PUBLISHED THURSDAY NOVEMBER 20, 1997
Copyright 1997 The Pensacola News Journal. All rights
Revival benefits: Fact or fiction?
Area agencies tapped out trying to help worshipers
By Kimberly Blair and J. Lowe Davis
News Journal staff writers
PENSACOLA - Brownsville leaders say the revival
has done wonders for the Pensacola economy.
They boast that it has performed miracles for the afflicted
and the addicted.
They do not highlight the burden the revival is placing
on the community.
They do not provide medical verification of the healing
The News Journal 's four-month investigation into Brownsville
claims has found that the revival 's benefits have been overstated and
the negative effects have been overlooked or understated.
The revival is bringing in thousands of visitors, and
many of them spend some money here but how many and how much? Nobody could
provide the News Journal with data that could gauge whether the influx
is an economic boon.
The Pensacola Convention and Visitors Center, which is
connected to the Pensacola Area Chamber of Commerce, has kept no figures
on revival visitors and could not provide an assessment of the revival
's economic impact.
Fast-food and buffet-style restaurants say they have enjoyed
patronage, ranging from 5 to 20 percent, since the revival started 2 years
A number of motels have had more business because of the
revival, but most are ones with rooms in the moderate-price and budget
range. Some of the motel managers complain that revival visitors keep a
tight rein on spending by crowding a number of people into one room.
And then there are the revival visitors who spend nothing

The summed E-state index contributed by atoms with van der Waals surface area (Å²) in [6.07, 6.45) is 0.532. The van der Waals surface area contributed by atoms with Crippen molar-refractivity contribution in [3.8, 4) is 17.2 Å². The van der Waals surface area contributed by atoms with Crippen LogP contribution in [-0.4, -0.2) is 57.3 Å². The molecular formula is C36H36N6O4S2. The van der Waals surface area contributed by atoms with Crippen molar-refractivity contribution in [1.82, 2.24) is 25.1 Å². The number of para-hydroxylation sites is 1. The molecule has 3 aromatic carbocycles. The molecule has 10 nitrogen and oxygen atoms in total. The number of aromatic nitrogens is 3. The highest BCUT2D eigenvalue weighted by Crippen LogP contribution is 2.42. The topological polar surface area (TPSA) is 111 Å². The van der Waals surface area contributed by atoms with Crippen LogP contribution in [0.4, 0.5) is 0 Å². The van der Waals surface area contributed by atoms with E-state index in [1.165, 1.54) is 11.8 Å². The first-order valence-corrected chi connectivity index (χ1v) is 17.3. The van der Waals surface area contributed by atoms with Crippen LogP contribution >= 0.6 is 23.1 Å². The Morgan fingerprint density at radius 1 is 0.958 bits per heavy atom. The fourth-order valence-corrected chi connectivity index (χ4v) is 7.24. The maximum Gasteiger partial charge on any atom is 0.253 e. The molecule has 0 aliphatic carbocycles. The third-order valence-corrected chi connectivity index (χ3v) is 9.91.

at all because they have nothing. Those are the ones the community 's charities
and service agencies are seeing in quantity.
Those are the people who are driving beat-up cars, hitchhiking,
or hopping on buses with a one-way ticket in hand.
They have heard that the Pensacola Brownsville Revival
is the answer to all their emotional, financial and spiritual needs.
They have heard that God is moving nightly inside Brownsville
Assembly of God.
They have heard that God will work a miracle for them,
if they can just get into the church and get saved.
They have heard once they arrive, "God will provide."
But when the revival services end for the night, a number
of those people find themselves without a place to sleep or anything to
They seek help from the church.
They are turned away.
"A lot will come and want gas money to get back home.
We are not set up for that," said Rose Compton, Brownsville Assembly of
God business administrator.
"We have such a tremendous expense with employees and
products we use. We don 't have the money for their personal needs."
The revival is taking in about $3 million a year, according
to the church 's estimate of $12,500 a night. The church 's 1996 total
budget was $6.6 million and its revenue was $6.5 million.
Receiving no assistance from the church, the needy visitors
find their way to public agencies and charities, which are not set up or
sufficiently funded to handle the influx.
Loaves and Fishes has housed two families and about 10
to 15 individuals who said they came here for the revival, said Rick Humphreys,
executive director. But Loaves and Fishes is mainly a soup kitchen with
a few emergency shelter beds.
Humphreys is happy to help, he said. Brownsville is one
of about 20 churches that donates money to the charity. Humphreys would
not say how much any of the churches give.
The Jesus Care Center, a soup kitchen at Northridge Church,
has fed many revival visitors from many states as well as from overseas.
One man, in a wheelchair, was from England, said Steve Hauck, who operates